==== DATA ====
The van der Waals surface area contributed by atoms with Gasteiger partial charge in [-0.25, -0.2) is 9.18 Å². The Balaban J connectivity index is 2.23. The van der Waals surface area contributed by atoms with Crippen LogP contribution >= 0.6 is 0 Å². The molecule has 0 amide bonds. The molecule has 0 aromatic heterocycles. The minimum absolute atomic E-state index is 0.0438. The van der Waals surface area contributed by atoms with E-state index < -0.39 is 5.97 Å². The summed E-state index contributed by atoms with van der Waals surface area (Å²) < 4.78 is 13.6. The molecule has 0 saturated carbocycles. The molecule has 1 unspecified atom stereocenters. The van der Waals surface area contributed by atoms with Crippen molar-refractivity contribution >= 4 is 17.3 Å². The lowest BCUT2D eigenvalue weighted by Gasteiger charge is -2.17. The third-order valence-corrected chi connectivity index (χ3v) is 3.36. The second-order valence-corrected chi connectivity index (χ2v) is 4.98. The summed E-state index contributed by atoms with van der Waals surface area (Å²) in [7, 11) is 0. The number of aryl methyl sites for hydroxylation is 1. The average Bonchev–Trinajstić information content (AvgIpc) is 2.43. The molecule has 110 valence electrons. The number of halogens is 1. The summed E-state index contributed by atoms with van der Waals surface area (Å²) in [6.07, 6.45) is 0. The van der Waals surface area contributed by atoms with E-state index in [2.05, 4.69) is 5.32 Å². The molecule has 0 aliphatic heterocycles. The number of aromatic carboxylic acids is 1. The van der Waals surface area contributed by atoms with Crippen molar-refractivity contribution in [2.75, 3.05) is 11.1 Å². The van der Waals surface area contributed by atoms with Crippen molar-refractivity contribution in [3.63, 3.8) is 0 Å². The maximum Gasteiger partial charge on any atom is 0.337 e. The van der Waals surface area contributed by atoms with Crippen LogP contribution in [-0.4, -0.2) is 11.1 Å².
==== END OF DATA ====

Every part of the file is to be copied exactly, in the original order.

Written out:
The van der Waals surface area contributed by atoms with Gasteiger partial charge in [-0.25, -0.2) is 9.18 Å². The Balaban J connectivity index is 2.23. The van der Waals surface area contributed by atoms with Crippen LogP contribution >= 0.6 is 0 Å². The molecule has 0 amide bonds. The molecule has 0 aromatic heterocycles. The minimum absolute atomic E-state index is 0.0438. The van der Waals surface area contributed by atoms with E-state index < -0.39 is 5.97 Å². The summed E-state index contributed by atoms with van der Waals surface area (Å²) < 4.78 is 13.6. The molecule has 0 saturated carbocycles. The molecule has 1 unspecified atom stereocenters. The van der Waals surface area contributed by atoms with Crippen molar-refractivity contribution >= 4 is 17.3 Å². The lowest BCUT2D eigenvalue weighted by Gasteiger charge is -2.17. The third-order valence-corrected chi connectivity index (χ3v) is 3.36. The second-order valence-corrected chi connectivity index (χ2v) is 4.98. The summed E-state index contributed by atoms with van der Waals surface area (Å²) in [7, 11) is 0. The number of aryl methyl sites for hydroxylation is 1. The average Bonchev–Trinajstić information content (AvgIpc) is 2.43. The molecule has 110 valence electrons. The number of halogens is 1. The summed E-state index contributed by atoms with van der Waals surface area (Å²) in [6.07, 6.45) is 0. The van der Waals surface area contributed by atoms with E-state index in [2.05, 4.69) is 5.32 Å². The molecule has 0 aliphatic heterocycles. The number of aromatic carboxylic acids is 1. The van der Waals surface area contributed by atoms with Crippen molar-refractivity contribution in [2.75, 3.05) is 11.1 Å². The van der Waals surface area contributed by atoms with Crippen molar-refractivity contribution in [3.63, 3.8) is 0 Å². The maximum Gasteiger partial charge on any atom is 0.337 e. The van der Waals surface area contributed by atoms with Crippen LogP contribution in [-0.4, -0.2) is 11.1 Å².